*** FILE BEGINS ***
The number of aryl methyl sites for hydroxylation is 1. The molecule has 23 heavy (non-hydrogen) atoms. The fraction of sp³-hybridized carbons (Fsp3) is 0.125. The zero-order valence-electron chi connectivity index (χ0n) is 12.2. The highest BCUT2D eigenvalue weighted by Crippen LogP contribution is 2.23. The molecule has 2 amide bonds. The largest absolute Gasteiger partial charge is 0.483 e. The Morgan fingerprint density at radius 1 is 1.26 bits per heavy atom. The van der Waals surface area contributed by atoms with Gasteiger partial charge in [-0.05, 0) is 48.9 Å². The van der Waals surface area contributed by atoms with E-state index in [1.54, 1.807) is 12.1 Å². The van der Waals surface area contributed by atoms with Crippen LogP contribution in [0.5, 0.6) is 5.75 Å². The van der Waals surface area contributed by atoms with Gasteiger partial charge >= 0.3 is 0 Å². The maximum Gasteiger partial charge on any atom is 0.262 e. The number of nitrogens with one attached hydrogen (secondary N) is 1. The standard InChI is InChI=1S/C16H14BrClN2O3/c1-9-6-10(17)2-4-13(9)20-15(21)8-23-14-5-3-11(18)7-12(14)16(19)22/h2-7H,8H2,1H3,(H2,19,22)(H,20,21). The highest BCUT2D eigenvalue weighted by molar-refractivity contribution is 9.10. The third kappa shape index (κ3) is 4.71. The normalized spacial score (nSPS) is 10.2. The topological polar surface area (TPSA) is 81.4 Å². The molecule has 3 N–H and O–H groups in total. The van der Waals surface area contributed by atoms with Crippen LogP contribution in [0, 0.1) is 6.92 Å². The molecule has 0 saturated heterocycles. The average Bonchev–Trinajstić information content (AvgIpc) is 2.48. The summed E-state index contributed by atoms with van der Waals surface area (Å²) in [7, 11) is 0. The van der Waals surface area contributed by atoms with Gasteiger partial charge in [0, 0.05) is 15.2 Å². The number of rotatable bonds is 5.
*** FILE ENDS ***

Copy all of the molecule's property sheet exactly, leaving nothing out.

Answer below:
The number of aryl methyl sites for hydroxylation is 1. The molecule has 23 heavy (non-hydrogen) atoms. The fraction of sp³-hybridized carbons (Fsp3) is 0.125. The zero-order valence-electron chi connectivity index (χ0n) is 12.2. The highest BCUT2D eigenvalue weighted by Crippen LogP contribution is 2.23. The molecule has 2 amide bonds. The largest absolute Gasteiger partial charge is 0.483 e. The Morgan fingerprint density at radius 1 is 1.26 bits per heavy atom. The van der Waals surface area contributed by atoms with Gasteiger partial charge in [-0.05, 0) is 48.9 Å². The van der Waals surface area contributed by atoms with E-state index in [1.54, 1.807) is 12.1 Å². The van der Waals surface area contributed by atoms with Crippen LogP contribution in [0.5, 0.6) is 5.75 Å². The van der Waals surface area contributed by atoms with Gasteiger partial charge >= 0.3 is 0 Å². The maximum Gasteiger partial charge on any atom is 0.262 e. The number of nitrogens with one attached hydrogen (secondary N) is 1. The standard InChI is InChI=1S/C16H14BrClN2O3/c1-9-6-10(17)2-4-13(9)20-15(21)8-23-14-5-3-11(18)7-12(14)16(19)22/h2-7H,8H2,1H3,(H2,19,22)(H,20,21). The highest BCUT2D eigenvalue weighted by molar-refractivity contribution is 9.10. The third kappa shape index (κ3) is 4.71. The normalized spacial score (nSPS) is 10.2. The topological polar surface area (TPSA) is 81.4 Å². The molecule has 3 N–H and O–H groups in total. The van der Waals surface area contributed by atoms with Crippen LogP contribution in [0, 0.1) is 6.92 Å². The molecule has 0 saturated heterocycles. The average Bonchev–Trinajstić information content (AvgIpc) is 2.48. The summed E-state index contributed by atoms with van der Waals surface area (Å²) in [7, 11) is 0. The van der Waals surface area contributed by atoms with Gasteiger partial charge in [0, 0.05) is 15.2 Å². The number of rotatable bonds is 5.